Though local singer/songwriter/guitarist Jonathan Sexton’s best-known project, the Big Love Choir, has been out of commission since 2011, Sexton himself never left the music scene. The multi-talented musician merely changed his focus, diving headlong into the business side of the industry with a pair of computer apps he co-created for the touring musician.
Now, with the Jan. 25 Jonny Sexton Showcase at Preservation Pub, look for Sexton to reassert himself on the performance tip once again, as a sideman, promoter, and—soon enough—with a new solo effort.
The showcase has been a sort of promotional forum for Sexton over the last several years, a chance to introduce to the Preservation Pub stage a mix of out-of-towners and less-traveled locals, artists who caught his ear in the course of his own musical endeavors. This month’s double-bill with former Black Lillies drummer Jamie Cook and Kentucky-based outfit Your News Vehicle will mark Sexton’s return to the stage, as guitarist for Cook’s new outfit Blue South.
“Even though I don’t play as much as I used to, there are still lots of bands I want to see onstage in Knoxville,” Sexton says. “This has been a way for me to bring in some of those bands, to show Knoxville what they’re are all about. The last year or so, I’ve been pretty busy. I haven’t had a chance to do the Showcase, so I’m glad to be back.”
Cook departed from the Black Lillies earlier this year, to concentrate on his own original music. Stepping out from behind the kit, he sings and plays guitar now, billing his new unit as Jamie Cook and Blue South.
Sexton compares Blue South’s sound to other Americana and roots artists like Guy Clark and Gillian Welch, and offers some serious plaudits to Cook’s fledgling project.
“I believe in Jamie, and I’ve been a big fan of his music for a long time,” says Sexton, who played with Cook in years past in Knoxville acts the Whiskey Scars, the Red House Project, and Oversoul. “He’s always had his own material, but he’s never had the chance to work on it.
“He’s the best songwriter I know. I’ve never seen anyone put more craftsmanship and care into every lyric, every chord, every recording.”
Sexton says he has admired Louisville’s Your News Vehicle since his Big Love Choir days—“They basically play gritty country-rock, a real fun band,” he says—and saw a chance to snag them for a Knoxville show when their bass player, Charlie Boch, recently moved to town. Boch also plays bass in Blue South.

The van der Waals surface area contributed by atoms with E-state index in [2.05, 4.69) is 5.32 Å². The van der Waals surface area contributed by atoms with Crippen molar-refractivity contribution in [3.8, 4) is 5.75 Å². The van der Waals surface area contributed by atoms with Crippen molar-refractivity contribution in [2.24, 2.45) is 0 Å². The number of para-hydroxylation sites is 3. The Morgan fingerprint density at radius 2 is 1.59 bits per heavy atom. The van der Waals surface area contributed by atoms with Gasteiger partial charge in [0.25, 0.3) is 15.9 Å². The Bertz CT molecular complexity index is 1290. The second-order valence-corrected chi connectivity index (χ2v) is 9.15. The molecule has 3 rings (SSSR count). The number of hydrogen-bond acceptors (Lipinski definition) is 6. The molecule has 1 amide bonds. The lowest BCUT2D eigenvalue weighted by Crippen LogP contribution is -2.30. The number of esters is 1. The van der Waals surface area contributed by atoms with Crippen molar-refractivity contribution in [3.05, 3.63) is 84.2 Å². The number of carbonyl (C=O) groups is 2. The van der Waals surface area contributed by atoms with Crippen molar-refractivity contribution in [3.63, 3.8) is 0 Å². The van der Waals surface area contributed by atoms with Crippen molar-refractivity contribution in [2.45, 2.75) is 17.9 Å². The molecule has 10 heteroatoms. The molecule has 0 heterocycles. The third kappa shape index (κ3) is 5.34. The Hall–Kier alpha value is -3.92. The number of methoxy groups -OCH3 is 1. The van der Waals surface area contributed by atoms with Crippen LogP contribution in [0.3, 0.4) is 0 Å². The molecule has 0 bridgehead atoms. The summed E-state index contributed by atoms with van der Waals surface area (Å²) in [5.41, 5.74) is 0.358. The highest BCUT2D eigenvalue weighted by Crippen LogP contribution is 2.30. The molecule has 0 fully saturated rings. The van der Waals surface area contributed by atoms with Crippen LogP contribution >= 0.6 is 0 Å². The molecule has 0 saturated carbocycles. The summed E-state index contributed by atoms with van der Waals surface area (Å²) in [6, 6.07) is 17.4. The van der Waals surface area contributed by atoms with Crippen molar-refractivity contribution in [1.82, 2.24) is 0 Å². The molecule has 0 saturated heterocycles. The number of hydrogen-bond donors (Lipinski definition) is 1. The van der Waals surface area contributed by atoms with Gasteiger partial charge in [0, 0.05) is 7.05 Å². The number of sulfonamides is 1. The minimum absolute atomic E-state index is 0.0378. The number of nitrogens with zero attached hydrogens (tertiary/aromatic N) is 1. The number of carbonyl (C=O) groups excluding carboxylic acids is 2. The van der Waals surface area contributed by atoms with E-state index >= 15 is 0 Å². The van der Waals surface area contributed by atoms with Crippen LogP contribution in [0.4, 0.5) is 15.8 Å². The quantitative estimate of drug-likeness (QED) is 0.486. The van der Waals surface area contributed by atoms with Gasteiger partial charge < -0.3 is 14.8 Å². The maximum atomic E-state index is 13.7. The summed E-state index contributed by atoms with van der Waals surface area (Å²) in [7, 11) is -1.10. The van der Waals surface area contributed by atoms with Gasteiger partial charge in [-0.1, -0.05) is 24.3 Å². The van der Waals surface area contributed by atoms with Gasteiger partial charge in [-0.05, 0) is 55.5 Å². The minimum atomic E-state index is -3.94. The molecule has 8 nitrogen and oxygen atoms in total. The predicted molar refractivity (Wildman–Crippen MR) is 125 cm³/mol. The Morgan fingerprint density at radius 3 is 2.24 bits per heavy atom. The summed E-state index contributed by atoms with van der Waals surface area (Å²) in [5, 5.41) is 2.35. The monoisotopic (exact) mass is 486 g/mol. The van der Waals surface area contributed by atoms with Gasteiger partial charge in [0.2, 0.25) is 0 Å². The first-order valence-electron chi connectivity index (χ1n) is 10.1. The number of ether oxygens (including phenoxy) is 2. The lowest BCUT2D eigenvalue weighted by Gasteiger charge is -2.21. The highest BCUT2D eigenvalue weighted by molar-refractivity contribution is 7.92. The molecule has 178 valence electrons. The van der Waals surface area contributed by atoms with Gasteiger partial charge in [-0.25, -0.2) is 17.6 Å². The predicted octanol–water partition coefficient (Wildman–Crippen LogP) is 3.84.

“At the end of the night, we’re going to have a two-band super jam,” Sexton enthuses. “Which should be a real fun experiment. The whole thing will be a good chance to play some tunes, and to see some out-of-town friends.”
That Sexton has the time to play sideman and promote fellow musicians seems a minor miracle now. He was forced to disband his beloved Big Love Choir in 2011, when he and former Knoxvillian Matt Urmy developed Artist Growth, an app that helps touring musicians build (or maintain) their careers with a variety of management and scheduling functions.
“I just couldn’t look our investors in the eye and say, I can’t do what you’re asking, because I’ll be on the road for 100 days out of the year,” Sexton says.
The app is performing well; Sexton notes that Artist Growth is now employed by a number of established artists—Bon Jovi, Emmy Lou Harris, Kings of Leon, to name a few—as well as a growing number of up-and-comers. It recently won the “Best Music App” award at the MTV O Music Awards.
Sexton has since retired from company’s day-to-day operations, though he still owns a share. He’s co-created some new software, in the meantime, an app entitled Band Posters that “allows you to design, print, and ship your band’s posters to every stop on a tour in under 90 seconds.”
Because the new app is less labor-intensive for its authors, Sexton says he has more time do devote to his own creative interests. He’s on the verge of recording music for a new solo project, with a handful of new players from both Knoxville and Nashville.
“My goal in 2014 is to make more music than I have been making since I got involved with the app,” Sexton says. “I’ve learned a lot, to where I think I can juggle the two. So be looking for a lot more out of me in the coming year.”